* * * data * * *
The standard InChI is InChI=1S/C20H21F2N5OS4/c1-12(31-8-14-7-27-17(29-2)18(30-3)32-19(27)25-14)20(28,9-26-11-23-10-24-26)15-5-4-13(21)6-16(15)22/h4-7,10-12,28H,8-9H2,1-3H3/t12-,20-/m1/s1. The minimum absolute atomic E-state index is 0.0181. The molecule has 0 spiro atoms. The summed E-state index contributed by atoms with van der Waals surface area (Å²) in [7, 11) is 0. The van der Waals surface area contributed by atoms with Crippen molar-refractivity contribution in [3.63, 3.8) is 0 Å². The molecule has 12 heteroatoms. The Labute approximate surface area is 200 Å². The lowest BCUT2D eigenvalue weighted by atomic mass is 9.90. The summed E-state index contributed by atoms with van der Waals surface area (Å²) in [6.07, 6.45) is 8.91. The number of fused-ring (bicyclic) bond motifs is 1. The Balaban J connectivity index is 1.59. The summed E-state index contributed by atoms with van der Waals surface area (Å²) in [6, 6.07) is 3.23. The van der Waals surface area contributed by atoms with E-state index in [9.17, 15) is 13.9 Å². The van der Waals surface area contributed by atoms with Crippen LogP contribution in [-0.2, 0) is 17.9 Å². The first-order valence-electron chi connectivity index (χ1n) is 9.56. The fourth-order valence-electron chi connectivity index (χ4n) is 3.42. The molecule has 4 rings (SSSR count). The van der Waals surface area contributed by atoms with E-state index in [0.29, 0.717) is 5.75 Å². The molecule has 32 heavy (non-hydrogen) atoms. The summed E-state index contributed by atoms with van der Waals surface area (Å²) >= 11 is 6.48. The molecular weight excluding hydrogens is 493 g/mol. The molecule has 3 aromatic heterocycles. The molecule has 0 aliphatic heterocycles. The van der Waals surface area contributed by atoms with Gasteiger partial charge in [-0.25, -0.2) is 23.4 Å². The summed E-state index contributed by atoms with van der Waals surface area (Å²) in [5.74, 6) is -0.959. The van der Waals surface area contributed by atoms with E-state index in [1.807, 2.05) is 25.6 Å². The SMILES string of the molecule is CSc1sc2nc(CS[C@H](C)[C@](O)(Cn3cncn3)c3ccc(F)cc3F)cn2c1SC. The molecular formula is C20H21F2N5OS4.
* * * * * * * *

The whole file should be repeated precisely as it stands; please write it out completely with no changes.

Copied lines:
The standard InChI is InChI=1S/C20H21F2N5OS4/c1-12(31-8-14-7-27-17(29-2)18(30-3)32-19(27)25-14)20(28,9-26-11-23-10-24-26)15-5-4-13(21)6-16(15)22/h4-7,10-12,28H,8-9H2,1-3H3/t12-,20-/m1/s1. The minimum absolute atomic E-state index is 0.0181. The molecule has 0 spiro atoms. The summed E-state index contributed by atoms with van der Waals surface area (Å²) in [7, 11) is 0. The van der Waals surface area contributed by atoms with Crippen molar-refractivity contribution in [3.63, 3.8) is 0 Å². The molecule has 12 heteroatoms. The Labute approximate surface area is 200 Å². The lowest BCUT2D eigenvalue weighted by atomic mass is 9.90. The summed E-state index contributed by atoms with van der Waals surface area (Å²) in [6.07, 6.45) is 8.91. The number of fused-ring (bicyclic) bond motifs is 1. The Balaban J connectivity index is 1.59. The summed E-state index contributed by atoms with van der Waals surface area (Å²) in [6, 6.07) is 3.23. The van der Waals surface area contributed by atoms with E-state index in [9.17, 15) is 13.9 Å². The van der Waals surface area contributed by atoms with Crippen LogP contribution in [-0.2, 0) is 17.9 Å². The first-order valence-electron chi connectivity index (χ1n) is 9.56. The fourth-order valence-electron chi connectivity index (χ4n) is 3.42. The molecule has 4 rings (SSSR count). The van der Waals surface area contributed by atoms with E-state index in [0.29, 0.717) is 5.75 Å². The molecule has 32 heavy (non-hydrogen) atoms. The summed E-state index contributed by atoms with van der Waals surface area (Å²) >= 11 is 6.48. The molecular weight excluding hydrogens is 493 g/mol. The molecule has 3 aromatic heterocycles. The molecule has 0 aliphatic heterocycles. The van der Waals surface area contributed by atoms with Gasteiger partial charge in [-0.25, -0.2) is 23.4 Å². The summed E-state index contributed by atoms with van der Waals surface area (Å²) in [5.74, 6) is -0.959. The van der Waals surface area contributed by atoms with E-state index in [1.807, 2.05) is 25.6 Å². The SMILES string of the molecule is CSc1sc2nc(CS[C@H](C)[C@](O)(Cn3cncn3)c3ccc(F)cc3F)cn2c1SC. The molecular formula is C20H21F2N5OS4.